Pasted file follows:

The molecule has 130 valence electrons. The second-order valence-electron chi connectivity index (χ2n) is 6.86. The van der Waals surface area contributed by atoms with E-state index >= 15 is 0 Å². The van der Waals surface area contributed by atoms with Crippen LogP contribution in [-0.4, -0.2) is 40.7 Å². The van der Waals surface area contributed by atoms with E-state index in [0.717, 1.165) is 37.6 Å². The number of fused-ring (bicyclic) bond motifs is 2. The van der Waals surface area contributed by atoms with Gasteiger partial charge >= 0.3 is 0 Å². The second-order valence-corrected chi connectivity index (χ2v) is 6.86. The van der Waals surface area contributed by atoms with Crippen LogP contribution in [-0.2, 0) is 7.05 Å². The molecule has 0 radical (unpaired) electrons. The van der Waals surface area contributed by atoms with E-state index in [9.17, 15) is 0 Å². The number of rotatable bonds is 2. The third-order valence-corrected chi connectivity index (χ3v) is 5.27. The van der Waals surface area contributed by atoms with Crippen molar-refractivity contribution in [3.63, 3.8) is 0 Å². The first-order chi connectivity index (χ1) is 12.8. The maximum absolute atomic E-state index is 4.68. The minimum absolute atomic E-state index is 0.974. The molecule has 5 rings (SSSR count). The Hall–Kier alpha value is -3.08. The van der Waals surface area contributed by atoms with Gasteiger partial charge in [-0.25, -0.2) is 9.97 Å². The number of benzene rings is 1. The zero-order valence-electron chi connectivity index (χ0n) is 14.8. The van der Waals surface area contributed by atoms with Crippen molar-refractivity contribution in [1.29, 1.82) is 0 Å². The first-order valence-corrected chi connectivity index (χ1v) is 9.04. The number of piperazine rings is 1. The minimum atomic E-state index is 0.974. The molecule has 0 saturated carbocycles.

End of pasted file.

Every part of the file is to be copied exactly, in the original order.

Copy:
The molecule has 130 valence electrons. The second-order valence-electron chi connectivity index (χ2n) is 6.86. The van der Waals surface area contributed by atoms with E-state index >= 15 is 0 Å². The van der Waals surface area contributed by atoms with Crippen LogP contribution in [-0.4, -0.2) is 40.7 Å². The van der Waals surface area contributed by atoms with E-state index in [0.717, 1.165) is 37.6 Å². The number of fused-ring (bicyclic) bond motifs is 2. The van der Waals surface area contributed by atoms with Gasteiger partial charge >= 0.3 is 0 Å². The second-order valence-corrected chi connectivity index (χ2v) is 6.86. The van der Waals surface area contributed by atoms with Crippen LogP contribution in [-0.2, 0) is 7.05 Å². The molecule has 0 radical (unpaired) electrons. The van der Waals surface area contributed by atoms with E-state index in [9.17, 15) is 0 Å². The number of rotatable bonds is 2. The third-order valence-corrected chi connectivity index (χ3v) is 5.27. The van der Waals surface area contributed by atoms with Crippen molar-refractivity contribution in [3.63, 3.8) is 0 Å². The first-order chi connectivity index (χ1) is 12.8. The maximum absolute atomic E-state index is 4.68. The minimum absolute atomic E-state index is 0.974. The molecule has 5 rings (SSSR count). The Hall–Kier alpha value is -3.08. The van der Waals surface area contributed by atoms with Gasteiger partial charge in [-0.25, -0.2) is 9.97 Å². The number of benzene rings is 1. The zero-order valence-electron chi connectivity index (χ0n) is 14.8. The van der Waals surface area contributed by atoms with Crippen molar-refractivity contribution in [1.29, 1.82) is 0 Å². The first-order valence-corrected chi connectivity index (χ1v) is 9.04. The number of piperazine rings is 1. The minimum atomic E-state index is 0.974. The molecule has 0 saturated carbocycles.